Tournament Day

Rules are simple. Bring your 3 heaviest slot reds, 5 heaviest trout, 5 heaviest flounders, and lures only. Heaviest stringer takes home the big check. Side pot was largest slot red fish.  I was locked, loaded, and excited about the boundaries of this road runner tournament.  Reuben and I discussed the game plan; launch at 6:15 am with our first cast at 6:30 am. As soon as we turned on our lights, Texas size mosquitoes are waiting in the buffet line.  It was a bit overwhelmed, but there was no turning back, and the sun would come up soon.  We started off throwing topwater lures, Reuben was about 20 yards from me doing the same. On my second cast I hear the biggest blow up in my life, and my reel started screaming back at me! The next thing I heard is, “KEEP YOUR ROD TIP UP!”.  This redfish couldn’t pick a side, she was all over the place.  Reuben told me to stay calm, let her run, and she will exhaust.  The second thing I did wrong was not letting her run, I was fighting her like a bass! 15 minutes of a heart racing tug, I couldn’t believe how big this redfish was.  My first redfish was a GIANT! We knew we were in the money when it measured just below 28 inches, but soon after we had worse issues to face. The winds where cooling and we all knew a cold front was on the way.  It’s 10:00 am and we are sitting in the middle of the water.  Out of nowhere a 30mph gust hits like a truck, and Rueben takes me to a nearby spool island for protection.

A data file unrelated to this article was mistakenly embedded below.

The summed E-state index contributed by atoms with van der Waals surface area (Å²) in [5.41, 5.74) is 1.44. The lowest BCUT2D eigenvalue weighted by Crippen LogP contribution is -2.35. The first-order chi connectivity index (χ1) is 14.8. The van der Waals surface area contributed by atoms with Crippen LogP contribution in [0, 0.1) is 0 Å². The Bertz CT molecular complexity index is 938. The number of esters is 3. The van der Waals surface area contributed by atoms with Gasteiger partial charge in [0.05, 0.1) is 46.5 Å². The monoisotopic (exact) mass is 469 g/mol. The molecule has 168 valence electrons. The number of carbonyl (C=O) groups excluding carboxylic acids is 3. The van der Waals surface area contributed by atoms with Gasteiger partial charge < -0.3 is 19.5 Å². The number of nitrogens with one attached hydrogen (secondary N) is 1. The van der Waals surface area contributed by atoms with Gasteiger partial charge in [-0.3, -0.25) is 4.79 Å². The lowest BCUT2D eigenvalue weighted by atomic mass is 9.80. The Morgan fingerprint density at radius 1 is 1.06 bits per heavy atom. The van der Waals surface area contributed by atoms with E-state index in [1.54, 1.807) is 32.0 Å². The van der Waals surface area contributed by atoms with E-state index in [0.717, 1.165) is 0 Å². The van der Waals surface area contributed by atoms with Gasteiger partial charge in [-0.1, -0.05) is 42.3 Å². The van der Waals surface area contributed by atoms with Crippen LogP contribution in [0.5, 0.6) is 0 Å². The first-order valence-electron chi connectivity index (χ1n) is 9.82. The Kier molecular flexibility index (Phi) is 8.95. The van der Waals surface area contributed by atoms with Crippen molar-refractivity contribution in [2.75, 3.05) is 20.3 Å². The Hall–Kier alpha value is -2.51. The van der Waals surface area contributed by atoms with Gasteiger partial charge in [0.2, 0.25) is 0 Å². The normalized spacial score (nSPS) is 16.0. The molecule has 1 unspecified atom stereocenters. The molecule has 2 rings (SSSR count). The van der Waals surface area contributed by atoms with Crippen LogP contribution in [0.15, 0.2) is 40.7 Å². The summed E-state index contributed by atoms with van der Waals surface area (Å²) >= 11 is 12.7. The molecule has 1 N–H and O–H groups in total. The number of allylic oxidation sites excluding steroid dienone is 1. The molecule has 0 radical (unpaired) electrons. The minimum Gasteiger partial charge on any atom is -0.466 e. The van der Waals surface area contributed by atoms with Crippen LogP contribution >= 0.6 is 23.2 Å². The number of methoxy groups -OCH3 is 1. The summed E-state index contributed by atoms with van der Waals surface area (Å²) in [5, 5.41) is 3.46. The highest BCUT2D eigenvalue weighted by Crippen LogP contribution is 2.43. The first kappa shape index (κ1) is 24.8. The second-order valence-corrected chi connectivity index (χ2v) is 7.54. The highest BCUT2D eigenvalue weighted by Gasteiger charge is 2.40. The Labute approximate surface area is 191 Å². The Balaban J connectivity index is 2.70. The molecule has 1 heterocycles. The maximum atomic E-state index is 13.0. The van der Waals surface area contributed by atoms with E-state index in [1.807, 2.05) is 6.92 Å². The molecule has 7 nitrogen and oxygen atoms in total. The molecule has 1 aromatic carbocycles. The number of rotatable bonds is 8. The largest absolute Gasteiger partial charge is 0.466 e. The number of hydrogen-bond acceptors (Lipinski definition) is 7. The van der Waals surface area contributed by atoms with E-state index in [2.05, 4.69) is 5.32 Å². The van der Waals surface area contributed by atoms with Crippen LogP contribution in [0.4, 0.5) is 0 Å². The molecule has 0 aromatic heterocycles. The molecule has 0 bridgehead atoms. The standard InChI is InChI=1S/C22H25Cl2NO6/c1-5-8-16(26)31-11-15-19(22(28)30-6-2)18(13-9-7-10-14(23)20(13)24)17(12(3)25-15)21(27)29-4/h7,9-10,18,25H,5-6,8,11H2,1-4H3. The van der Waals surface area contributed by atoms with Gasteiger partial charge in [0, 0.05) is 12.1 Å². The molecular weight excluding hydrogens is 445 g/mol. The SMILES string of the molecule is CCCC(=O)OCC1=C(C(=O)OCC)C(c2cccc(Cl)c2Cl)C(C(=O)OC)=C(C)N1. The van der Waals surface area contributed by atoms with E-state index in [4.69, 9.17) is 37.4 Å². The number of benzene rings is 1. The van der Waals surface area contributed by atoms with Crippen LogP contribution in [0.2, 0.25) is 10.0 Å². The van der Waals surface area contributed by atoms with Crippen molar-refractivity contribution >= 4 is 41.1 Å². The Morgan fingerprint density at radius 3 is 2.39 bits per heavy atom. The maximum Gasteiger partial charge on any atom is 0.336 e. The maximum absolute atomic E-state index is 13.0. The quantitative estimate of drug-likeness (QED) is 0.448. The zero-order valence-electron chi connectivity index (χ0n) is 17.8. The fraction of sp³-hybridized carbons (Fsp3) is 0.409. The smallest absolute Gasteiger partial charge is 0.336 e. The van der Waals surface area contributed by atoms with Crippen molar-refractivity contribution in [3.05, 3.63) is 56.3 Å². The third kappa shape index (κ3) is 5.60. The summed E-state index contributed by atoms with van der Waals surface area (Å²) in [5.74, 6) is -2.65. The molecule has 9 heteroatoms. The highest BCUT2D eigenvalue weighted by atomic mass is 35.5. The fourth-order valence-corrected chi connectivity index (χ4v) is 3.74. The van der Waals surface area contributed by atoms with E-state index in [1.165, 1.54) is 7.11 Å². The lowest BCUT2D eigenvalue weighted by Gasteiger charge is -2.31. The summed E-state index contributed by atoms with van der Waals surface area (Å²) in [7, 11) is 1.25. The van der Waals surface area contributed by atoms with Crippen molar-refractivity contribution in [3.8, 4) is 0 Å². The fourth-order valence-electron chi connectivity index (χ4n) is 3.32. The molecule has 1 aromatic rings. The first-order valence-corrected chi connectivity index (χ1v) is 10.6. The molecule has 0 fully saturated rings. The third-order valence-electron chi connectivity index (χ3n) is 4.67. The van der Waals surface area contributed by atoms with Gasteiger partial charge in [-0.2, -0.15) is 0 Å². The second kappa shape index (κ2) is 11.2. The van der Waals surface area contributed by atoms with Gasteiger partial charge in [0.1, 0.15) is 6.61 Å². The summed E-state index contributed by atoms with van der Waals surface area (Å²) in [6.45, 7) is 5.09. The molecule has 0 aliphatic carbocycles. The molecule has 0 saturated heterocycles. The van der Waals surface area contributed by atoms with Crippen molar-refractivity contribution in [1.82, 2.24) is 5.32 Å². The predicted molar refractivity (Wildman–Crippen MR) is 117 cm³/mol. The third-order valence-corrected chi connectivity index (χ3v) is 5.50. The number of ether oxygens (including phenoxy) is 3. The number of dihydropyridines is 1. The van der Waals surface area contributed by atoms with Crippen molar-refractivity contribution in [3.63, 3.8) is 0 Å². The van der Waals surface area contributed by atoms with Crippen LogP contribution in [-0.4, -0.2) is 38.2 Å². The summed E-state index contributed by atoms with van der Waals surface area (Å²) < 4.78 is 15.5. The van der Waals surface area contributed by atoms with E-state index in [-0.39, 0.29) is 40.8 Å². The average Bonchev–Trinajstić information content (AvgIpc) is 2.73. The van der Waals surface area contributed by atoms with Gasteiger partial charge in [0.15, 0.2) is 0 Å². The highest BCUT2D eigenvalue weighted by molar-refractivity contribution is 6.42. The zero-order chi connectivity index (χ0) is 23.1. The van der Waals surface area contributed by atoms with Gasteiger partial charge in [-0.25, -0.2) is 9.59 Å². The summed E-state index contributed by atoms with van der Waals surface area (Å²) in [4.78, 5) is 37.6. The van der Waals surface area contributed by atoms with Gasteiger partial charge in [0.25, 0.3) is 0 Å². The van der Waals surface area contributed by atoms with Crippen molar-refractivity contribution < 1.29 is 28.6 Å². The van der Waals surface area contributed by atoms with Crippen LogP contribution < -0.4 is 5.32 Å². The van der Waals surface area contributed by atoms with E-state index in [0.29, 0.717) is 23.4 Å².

Weigh In

By 1:30 pm Reuben and I are cold and soaking. A good buddy of ours Tracy from the Fin Factory team also came in, and I must say he had a good size stringer. It’s as big as mine, and there was a little rule in the book that said, “Biggest redfish goes to the winner that checks in first”.  Reuben and I rushed to load up, and Reuben gave me this look that said, lets burn.  Official weight in was at 3:00 pm and apparently a few teams called it early due to conditions, which makes me feel good about this redfish.  After a few back and forth measurements, the verdict was in. I won my first BIG RED, in my first saltwater tournament with my first redfish!  Words can’t explain how happy I was, and to think it all started from a YouTube video.  After this tournament I met a lot of great folks, and new friends.  We all shared the same passion and that’s kayak fishing!  I’m definitely going to be a cross fisherman, learning both fresh and saltwater fishing.  My next bucket list in the kayak fishing world now is to build up toward the offshore experience, and I’m already making moves to help me begin that process.  

 

TEXAS WINTER COAST

WHEN TEXAS WINTER HATCHES SPRING: FROM THE EYES OF ROBERT WINANS

“Kaaaaa-Zzzzzziiiing!”